Other supplements that may be helpful are Vitamin B-Complex, and small amounts of Vitamins C and E. Don't add Vitamin D (or cod liver oil) beyond minimum amounts to dogs with kidney problems unless directed to by your vet. It is also best to avoid supplementing with large amounts of Vitamin A as well unless in the form of beta carotene.

You can also add small amounts of kelp and alfalfa, or something like Berte's Green Blend. These supplements should be used sparingly, as kelp contains sodium and alfalfa can act as a natural diuretic. Using them once or twice a week may be preferable to daily, especially if your dog has moderate to severe kidney disease, or has high blood pressure. Note that a home made diet is naturally low in sodium, unless you add salt or use high sodium prepared foods (including cottage cheese).

Another option

In place of the above, you could use a supplement called Fresh + Oasis Canine, designed to balance out an all-meat diet. This supplement contains a small amount of phosphorus (31.5 mg minimum per 3.5 gram scoop, according to the nutritional analysis they provide). I'd give a little less than they advise in order to keep the amount of phosphorus you're adding low -- for example, they advise adding 3 scoops for dogs weighing 30-39 pounds and 4 scoops for dogs weighing 40-49 pounds, but you should be OK using one scoop less for each of those categories (2/3 to 3/4 the amount shown). This supplement contains plenty of calcium; no need to add more, but I would still add fish oil.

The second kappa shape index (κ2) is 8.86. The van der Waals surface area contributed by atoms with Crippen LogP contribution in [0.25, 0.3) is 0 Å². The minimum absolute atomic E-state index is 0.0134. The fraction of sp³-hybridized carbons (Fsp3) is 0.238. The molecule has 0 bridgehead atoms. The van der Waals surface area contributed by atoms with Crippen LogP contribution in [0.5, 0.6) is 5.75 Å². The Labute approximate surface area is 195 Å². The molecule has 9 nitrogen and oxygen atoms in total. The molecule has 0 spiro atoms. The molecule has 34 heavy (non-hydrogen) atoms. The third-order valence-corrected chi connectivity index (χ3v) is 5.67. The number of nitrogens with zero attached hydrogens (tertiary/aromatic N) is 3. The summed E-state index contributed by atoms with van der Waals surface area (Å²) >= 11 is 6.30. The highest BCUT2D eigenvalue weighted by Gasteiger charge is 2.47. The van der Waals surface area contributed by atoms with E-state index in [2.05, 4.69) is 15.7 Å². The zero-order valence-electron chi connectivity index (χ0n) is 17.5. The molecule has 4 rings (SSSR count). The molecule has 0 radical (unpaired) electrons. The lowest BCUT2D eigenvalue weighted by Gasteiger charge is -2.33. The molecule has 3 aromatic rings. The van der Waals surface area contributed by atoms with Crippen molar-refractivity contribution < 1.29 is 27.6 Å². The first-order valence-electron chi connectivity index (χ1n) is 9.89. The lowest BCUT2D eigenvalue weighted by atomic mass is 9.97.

Feeding Instructions

Adjust the amount of food fed as needed for the size of your dog, remembering that smaller dogs generally need more food per pound, while larger dogs on average need less (for example, a 20 lb dog would probably eat a little more than half the amounts shown, while an 80 lb dog would eat a little less than twice the amounts given). 8 ounces is about 1 cup of food. Keep an eye on your dog's weight, and increase or decrease the amounts if you see unwanted weight loss or gain.

This diet can be fed cooked or raw (except for the cereal, rice and sweet potatoes, which should be cooked). If you do cook it, light cooking is better than overcooking. You can break the diet down into two or three meals a day (you can also feed just one meal a day, but it is supposed to be easier on the kidneys to feed multiple smaller meals). You can mix the foods together, or feed them separately, depending on what your dog prefers and what is easiest for you.